By Marcus Leach

So, in the end Stephen Hester turned down the vast bonus he was entitled to, presumably because the public outrage would have simply been too much to handle had he not done so.

Forget the morals of his accepting the bonus in the first place, or even the need to justify such a bonus at a time when the economy is in dire straits. The real issue here is people power, and what can be achieved by sheer volume of numbers.

The reaction to the news that Hester was to take a bonus close to a million pounds was of general outrage, to say the least, both from the general public and public figures alike.

David Cameron and George Osborne had claimed that there was little they could do to prevent Hester had he gone ahead and taken his bonus. But, by the end of the weekend, and with various petitions, consisting of hundreds of thousands of names, signed, Hester took the decision to waiver his bonus.

Has this case set a precedent? If the answer is 'yes' then going forward from here there is the very real chance decisions will be made based on the weight of numbers, despite of any other factors. Because it seems, taking this case as the benchmark, what the public wants, the public gets.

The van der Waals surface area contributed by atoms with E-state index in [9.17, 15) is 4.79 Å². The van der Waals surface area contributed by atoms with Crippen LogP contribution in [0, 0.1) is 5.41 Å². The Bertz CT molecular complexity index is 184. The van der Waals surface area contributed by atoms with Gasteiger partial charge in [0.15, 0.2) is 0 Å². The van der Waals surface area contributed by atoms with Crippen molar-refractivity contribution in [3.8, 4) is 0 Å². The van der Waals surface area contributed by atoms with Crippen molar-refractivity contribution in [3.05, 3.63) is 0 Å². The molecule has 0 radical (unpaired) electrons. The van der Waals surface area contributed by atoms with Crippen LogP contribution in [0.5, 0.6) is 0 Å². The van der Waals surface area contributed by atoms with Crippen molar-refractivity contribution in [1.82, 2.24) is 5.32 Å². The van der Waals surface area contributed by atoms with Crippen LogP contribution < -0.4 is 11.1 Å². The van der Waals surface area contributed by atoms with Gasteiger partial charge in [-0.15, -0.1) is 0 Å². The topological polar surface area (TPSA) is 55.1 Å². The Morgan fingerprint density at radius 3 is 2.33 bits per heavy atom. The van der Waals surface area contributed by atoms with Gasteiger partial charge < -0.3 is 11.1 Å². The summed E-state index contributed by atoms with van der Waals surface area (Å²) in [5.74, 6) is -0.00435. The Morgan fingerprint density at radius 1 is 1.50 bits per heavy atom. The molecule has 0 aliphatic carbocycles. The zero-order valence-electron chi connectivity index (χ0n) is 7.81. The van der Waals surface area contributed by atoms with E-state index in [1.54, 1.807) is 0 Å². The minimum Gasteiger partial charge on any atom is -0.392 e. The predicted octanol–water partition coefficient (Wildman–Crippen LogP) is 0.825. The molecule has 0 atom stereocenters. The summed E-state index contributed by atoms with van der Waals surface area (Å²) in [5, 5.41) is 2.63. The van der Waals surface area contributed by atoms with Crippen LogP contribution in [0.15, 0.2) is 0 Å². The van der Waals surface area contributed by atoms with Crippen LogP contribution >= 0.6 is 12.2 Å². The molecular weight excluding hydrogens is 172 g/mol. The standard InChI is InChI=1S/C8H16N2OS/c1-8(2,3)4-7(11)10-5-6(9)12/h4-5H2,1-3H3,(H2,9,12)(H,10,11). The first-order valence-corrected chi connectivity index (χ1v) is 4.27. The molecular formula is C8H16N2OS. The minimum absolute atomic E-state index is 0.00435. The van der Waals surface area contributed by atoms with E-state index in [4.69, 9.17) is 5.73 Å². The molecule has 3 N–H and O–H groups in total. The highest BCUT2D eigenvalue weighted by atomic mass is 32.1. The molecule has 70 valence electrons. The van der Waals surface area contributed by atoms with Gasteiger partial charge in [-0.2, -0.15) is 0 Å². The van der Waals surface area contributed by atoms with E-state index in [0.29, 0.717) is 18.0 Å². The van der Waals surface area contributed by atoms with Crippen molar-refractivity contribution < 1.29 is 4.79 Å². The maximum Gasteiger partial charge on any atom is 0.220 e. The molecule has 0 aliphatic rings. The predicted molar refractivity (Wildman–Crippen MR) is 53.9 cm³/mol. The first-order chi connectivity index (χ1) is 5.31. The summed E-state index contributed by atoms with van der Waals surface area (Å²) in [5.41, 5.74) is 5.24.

Ultimately Hester had every right to take his bonus, yet to do so would have cast him as the eternal villain of the banking world. And thus he bowed to the pressure of the people. It will be interesting to see if his companions at other leading financial institutes follow suit, or if it will take people power to bring about those decisions too.

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